“In a culture awash in disposable objects and materiality, it is seemingly impossible to determine what has finally outlived its usefulness or nostalgic pull only to be relegated to storage, the thrift store, or finally, the landfill. This faded sentiment is just the beginning of the journey for this group of four artists who use their abilities to miraculously salvage fragments of tradition and culture that were destined to be lost, relegated to the periphery, or buried forever.”

There’s a virtual opening and live Curator and artist Q&A on Friday, January 22, 2021 • 5:30pm EST Tickets available, RIGHT HERE.

claudia bueno

What began as an artist residency at Yellowstone National Park, is now a stunning installation in Las Vegas! What?! Yes… WATCH THE VIDEO ABOVE {by Adolfo Bueno}. Colossal shared it the other day, and it’s fabulous. Ahhh, so many glass panels, layers and layers of hand-drawn animations, and light all working together to transport the viewer to an imaginary, macro/micro world. This is the work of Venezuelan born, US based artist Claudia Bueno… and this insanity, titled “Pulse”, is her latest installation. Here is part of Claudia’s artist statement:

Through her own intricate process of immersive suggestion Claudia creates large scale, multi-sensory light installations that communicate a profound sense of wonderment and awe. Designed to guide spectators on a contemplative journey these hypnotic worlds are populated by signatures of life from micro to macro, existing in communion and living as one interconnected cosmic web. Fluidly pulsating colors and ever evolving sounds make the creations come all the more alive.

Wonderment and awe, indeed! “Pulse” is installed at Meow Wolf, Las Vegas.

renee nixon

Found images ‘n embroidery… one of my most favorite combinations! Also one of my favorite things… work that focuses on empowering women. This is an ongoing series by Seattle based artist Renee Nixon titled “Recombombulated”. Here are her words about this project, and how you can purchase a piece:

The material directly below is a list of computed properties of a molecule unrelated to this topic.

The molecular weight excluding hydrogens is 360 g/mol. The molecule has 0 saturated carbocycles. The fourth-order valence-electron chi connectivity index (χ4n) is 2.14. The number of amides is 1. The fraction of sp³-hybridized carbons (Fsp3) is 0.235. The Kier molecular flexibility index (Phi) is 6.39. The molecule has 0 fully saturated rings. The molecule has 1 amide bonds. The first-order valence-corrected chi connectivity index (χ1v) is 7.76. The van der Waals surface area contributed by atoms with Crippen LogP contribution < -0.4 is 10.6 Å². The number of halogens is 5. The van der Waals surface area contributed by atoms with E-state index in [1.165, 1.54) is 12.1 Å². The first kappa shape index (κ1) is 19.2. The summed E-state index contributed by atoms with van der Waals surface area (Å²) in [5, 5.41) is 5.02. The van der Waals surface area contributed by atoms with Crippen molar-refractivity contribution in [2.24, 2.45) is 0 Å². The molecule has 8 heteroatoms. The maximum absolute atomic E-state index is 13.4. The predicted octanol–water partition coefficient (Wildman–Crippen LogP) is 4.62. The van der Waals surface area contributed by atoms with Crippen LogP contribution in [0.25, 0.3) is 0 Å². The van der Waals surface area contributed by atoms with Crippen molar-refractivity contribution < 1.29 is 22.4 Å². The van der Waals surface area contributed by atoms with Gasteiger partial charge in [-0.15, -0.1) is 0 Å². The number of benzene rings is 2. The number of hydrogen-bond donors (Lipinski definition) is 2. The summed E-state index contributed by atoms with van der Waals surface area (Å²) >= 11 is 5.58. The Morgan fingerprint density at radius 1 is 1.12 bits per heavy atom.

“These ladies are, quite literally, my attempt to work through harm done to myself (and so many others) by callous, entitled, powerful men. They are also a direct representation of the work we have done, and continue to do, to stitch our lives and ourselves back together. There is no going back, but perhaps there is a new kind of beauty in the strength to move forward.”

So powerful. Now, if you’re thinking you’d like to buy one…  “I’ve had offers to buy some of my ladies, but it felt a bit like a betrayal to sell something so intrinsically tied to myself and my experience. Instead, I’ve decided to gift them in exchange for a donation to the King County Sexual Assault Resource Center, or something similar in your local area if you don’t live in Seattle. There’s no minimum donation, but I do hope that you’ll give (very) generously. Just tell me you donated today (or any future day), and I will send you a lady. Requests for specific ladies will be honored on a first-come, first-serve basis.” Amazing.

jean shin

Bits of Mountain Dew bottles take over the landscape in “Invasives”, and hang like a glowing chandelier in “Floating Maize”. Oh my, yes, this is my kind of recycling program! These are just two of many installations by New York based artist Jean Shin. I happen to love these two works, but her materials certainly are not limited to green beverages! …